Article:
Feel free to ask brief clarifying questions about the playtester's behavior or thought process, but resist the urge to interrupt the playtest to apologize or explain. Whenever the playtest goes wrong, let that discomfort and anxiety stew in your mind for a little while. However, if the playtester is definitely stuck or if the level is clearly just broken, then go ahead and intervene.
If it is not an in-person playtest, then ask the tester to record their screen and send a private link to the video upload. Or better yet, the playtester can broadcast a private live stream and take questions via chat or voice. For multiplayer maps, it is best to ask an existing player group, server, or clan to play on the map and allow observers.

3. Collect data

Track basic stats such as play time, deaths, win percentages, etc. Most of this stat collection does not require any special plugins or tools, just attentive note-taking.
Some games can automatically aggregate player data and visualize patterns, especially for multiplayer maps. Do players use the shotgun too often on a map intended for snipers, or are too many players dying outside the spawn room? A stats server can track players and display the data in a table / spreadsheet. Some level designers even use heatmaps, top-down visualizations of where players frequently move, earn points, score kills, or die.

4. Debrief the playtester

Ask for feedback and debrief the playtester.
Have a few survey questions ready for the playtester. You could ask comprehension questions ("Did you notice the orange light above the door? What do you think it meant?") or ask for more subjective opinions ("Did the boss fight feel easy or difficult?)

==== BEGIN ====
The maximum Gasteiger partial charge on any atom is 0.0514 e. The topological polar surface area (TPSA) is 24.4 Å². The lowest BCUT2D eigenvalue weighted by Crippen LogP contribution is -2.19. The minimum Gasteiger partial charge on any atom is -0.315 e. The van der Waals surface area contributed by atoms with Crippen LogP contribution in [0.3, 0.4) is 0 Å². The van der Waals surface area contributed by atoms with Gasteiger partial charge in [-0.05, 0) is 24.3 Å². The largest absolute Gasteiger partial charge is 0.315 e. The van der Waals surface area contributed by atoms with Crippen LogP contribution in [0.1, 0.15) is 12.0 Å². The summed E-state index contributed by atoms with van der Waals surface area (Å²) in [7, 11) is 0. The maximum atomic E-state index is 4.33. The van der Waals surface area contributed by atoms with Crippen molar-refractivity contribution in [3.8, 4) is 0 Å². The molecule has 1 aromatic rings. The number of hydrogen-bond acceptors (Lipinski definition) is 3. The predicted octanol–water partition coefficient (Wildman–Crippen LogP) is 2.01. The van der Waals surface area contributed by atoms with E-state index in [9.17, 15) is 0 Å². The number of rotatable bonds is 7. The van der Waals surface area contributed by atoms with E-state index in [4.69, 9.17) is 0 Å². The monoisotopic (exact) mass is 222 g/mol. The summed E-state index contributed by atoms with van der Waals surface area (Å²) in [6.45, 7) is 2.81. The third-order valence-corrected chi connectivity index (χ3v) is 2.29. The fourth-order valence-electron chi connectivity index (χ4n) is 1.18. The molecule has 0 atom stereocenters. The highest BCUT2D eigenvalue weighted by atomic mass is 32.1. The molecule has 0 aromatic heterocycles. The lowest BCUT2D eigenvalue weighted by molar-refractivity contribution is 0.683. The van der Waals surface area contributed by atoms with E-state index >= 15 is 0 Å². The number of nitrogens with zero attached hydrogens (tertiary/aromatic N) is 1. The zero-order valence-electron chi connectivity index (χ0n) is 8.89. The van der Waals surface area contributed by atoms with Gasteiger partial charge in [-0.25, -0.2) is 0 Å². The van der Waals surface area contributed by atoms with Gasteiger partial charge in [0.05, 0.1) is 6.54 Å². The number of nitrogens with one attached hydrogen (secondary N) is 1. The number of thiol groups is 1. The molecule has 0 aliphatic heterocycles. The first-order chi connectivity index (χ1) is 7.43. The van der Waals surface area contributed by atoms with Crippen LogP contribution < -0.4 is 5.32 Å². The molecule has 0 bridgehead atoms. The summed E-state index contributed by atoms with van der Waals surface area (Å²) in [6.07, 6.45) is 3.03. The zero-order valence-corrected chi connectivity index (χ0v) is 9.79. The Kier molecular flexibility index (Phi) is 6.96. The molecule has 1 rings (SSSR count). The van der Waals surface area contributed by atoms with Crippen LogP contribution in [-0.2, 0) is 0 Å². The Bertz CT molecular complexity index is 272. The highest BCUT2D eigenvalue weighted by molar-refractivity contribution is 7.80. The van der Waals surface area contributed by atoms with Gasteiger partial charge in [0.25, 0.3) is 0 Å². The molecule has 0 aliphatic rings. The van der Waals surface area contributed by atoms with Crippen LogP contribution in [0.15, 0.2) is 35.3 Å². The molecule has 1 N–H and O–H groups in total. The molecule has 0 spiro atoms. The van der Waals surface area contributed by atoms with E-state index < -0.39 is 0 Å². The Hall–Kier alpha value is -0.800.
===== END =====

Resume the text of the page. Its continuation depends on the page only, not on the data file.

Be kind and respectful to your playtesters even if they're giving you feedback that you don't necessarily want to hear. If someone offers suggestions in good faith, smile and take it with grace no matter what. The suggestion itself might be a poor solution to a design problem, but the reason for the suggestion -- and the issue it highlights -- is almost always real and valid.
But also remember, the playtest session is not for the tester's benefit. If the playtester has a harmful attitude or gives abusive feedback, especially at an in-person playtest session, then you can totally just end the playtest and ask them to stop playing or talking.

5. Analyze playtest data

How to be a playtester

Being part of a creative community means taking feedback, as well as delivering feedback, in a respectful and helpful way. The goal of a playtest is not to show-off your gamer skills, the goal is to help the designer predict whether their game works for their audience.
If you're new to game development, you're probably being either way too nice or way too nitpicky. Constructive negative feedback usually helps designers more than positive feedback. At the same time, there's no point in repeatedly breaking the game (unless the dev asks you to) or exaggerating any problems.

Best practices for playtesters

Briefing

  1. 1.
    If you are unfamiliar with the game genre or design style, say so.
  2. 2.
    Ask the developer, "what do you want feedback on?"
  3. 3.
    Ask the developer, "is there anything I should know before I start?"

Player data and analytics

Last modified 3d ago